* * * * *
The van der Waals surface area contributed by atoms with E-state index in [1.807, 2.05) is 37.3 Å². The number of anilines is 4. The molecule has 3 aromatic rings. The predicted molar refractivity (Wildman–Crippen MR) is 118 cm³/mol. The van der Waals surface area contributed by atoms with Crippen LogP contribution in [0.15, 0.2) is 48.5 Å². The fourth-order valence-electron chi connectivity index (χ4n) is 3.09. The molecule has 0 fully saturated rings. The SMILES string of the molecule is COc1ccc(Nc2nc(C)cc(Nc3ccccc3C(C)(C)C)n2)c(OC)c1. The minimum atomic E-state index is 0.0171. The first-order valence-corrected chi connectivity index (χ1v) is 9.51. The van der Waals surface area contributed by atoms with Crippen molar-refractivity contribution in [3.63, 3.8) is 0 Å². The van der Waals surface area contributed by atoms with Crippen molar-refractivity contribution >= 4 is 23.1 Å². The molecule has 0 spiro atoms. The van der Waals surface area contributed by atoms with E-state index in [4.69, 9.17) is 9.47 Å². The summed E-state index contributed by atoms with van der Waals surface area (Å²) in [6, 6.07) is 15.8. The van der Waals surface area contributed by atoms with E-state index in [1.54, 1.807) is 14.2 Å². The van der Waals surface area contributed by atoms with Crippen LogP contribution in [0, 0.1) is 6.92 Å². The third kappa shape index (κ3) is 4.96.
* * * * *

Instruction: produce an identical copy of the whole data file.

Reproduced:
The van der Waals surface area contributed by atoms with E-state index in [1.807, 2.05) is 37.3 Å². The number of anilines is 4. The molecule has 3 aromatic rings. The predicted molar refractivity (Wildman–Crippen MR) is 118 cm³/mol. The van der Waals surface area contributed by atoms with Crippen LogP contribution in [0.15, 0.2) is 48.5 Å². The fourth-order valence-electron chi connectivity index (χ4n) is 3.09. The molecule has 0 fully saturated rings. The SMILES string of the molecule is COc1ccc(Nc2nc(C)cc(Nc3ccccc3C(C)(C)C)n2)c(OC)c1. The minimum atomic E-state index is 0.0171. The first-order valence-corrected chi connectivity index (χ1v) is 9.51. The van der Waals surface area contributed by atoms with Crippen molar-refractivity contribution in [3.63, 3.8) is 0 Å². The van der Waals surface area contributed by atoms with Crippen molar-refractivity contribution >= 4 is 23.1 Å². The molecule has 0 spiro atoms. The van der Waals surface area contributed by atoms with E-state index in [4.69, 9.17) is 9.47 Å². The summed E-state index contributed by atoms with van der Waals surface area (Å²) in [6, 6.07) is 15.8. The van der Waals surface area contributed by atoms with E-state index in [1.54, 1.807) is 14.2 Å². The van der Waals surface area contributed by atoms with Crippen LogP contribution in [0, 0.1) is 6.92 Å². The third kappa shape index (κ3) is 4.96.